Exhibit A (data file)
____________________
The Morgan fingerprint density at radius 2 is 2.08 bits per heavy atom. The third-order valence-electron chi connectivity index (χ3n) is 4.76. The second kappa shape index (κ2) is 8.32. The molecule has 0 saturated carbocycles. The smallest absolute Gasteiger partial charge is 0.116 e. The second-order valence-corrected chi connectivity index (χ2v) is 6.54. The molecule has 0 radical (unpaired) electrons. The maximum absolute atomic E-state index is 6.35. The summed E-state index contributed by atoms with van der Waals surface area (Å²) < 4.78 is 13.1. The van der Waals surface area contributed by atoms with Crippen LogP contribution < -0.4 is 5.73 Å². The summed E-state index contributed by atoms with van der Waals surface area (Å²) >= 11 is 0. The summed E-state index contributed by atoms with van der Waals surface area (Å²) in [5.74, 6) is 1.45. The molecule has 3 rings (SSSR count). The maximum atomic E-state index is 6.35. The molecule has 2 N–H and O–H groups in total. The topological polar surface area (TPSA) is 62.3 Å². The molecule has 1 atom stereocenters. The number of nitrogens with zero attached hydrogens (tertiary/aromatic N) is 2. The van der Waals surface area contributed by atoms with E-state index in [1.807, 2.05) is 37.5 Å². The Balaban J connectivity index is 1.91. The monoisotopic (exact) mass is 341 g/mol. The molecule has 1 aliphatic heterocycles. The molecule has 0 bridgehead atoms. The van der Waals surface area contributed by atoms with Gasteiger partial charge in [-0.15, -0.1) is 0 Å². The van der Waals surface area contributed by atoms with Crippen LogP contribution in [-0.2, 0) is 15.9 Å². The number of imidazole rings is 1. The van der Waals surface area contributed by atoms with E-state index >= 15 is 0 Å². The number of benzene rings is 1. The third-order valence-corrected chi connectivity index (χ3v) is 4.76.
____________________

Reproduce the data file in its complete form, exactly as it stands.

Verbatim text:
The Morgan fingerprint density at radius 2 is 2.08 bits per heavy atom. The third-order valence-electron chi connectivity index (χ3n) is 4.76. The second kappa shape index (κ2) is 8.32. The molecule has 0 saturated carbocycles. The smallest absolute Gasteiger partial charge is 0.116 e. The second-order valence-corrected chi connectivity index (χ2v) is 6.54. The molecule has 0 radical (unpaired) electrons. The maximum absolute atomic E-state index is 6.35. The summed E-state index contributed by atoms with van der Waals surface area (Å²) < 4.78 is 13.1. The van der Waals surface area contributed by atoms with Crippen LogP contribution < -0.4 is 5.73 Å². The summed E-state index contributed by atoms with van der Waals surface area (Å²) >= 11 is 0. The summed E-state index contributed by atoms with van der Waals surface area (Å²) in [5.74, 6) is 1.45. The molecule has 3 rings (SSSR count). The maximum atomic E-state index is 6.35. The molecule has 2 N–H and O–H groups in total. The topological polar surface area (TPSA) is 62.3 Å². The molecule has 1 atom stereocenters. The number of nitrogens with zero attached hydrogens (tertiary/aromatic N) is 2. The van der Waals surface area contributed by atoms with E-state index in [1.807, 2.05) is 37.5 Å². The Balaban J connectivity index is 1.91. The monoisotopic (exact) mass is 341 g/mol. The molecule has 1 aliphatic heterocycles. The molecule has 0 bridgehead atoms. The van der Waals surface area contributed by atoms with Gasteiger partial charge in [-0.15, -0.1) is 0 Å². The van der Waals surface area contributed by atoms with Crippen LogP contribution in [-0.2, 0) is 15.9 Å². The number of imidazole rings is 1. The van der Waals surface area contributed by atoms with E-state index >= 15 is 0 Å². The number of benzene rings is 1. The third-order valence-corrected chi connectivity index (χ3v) is 4.76.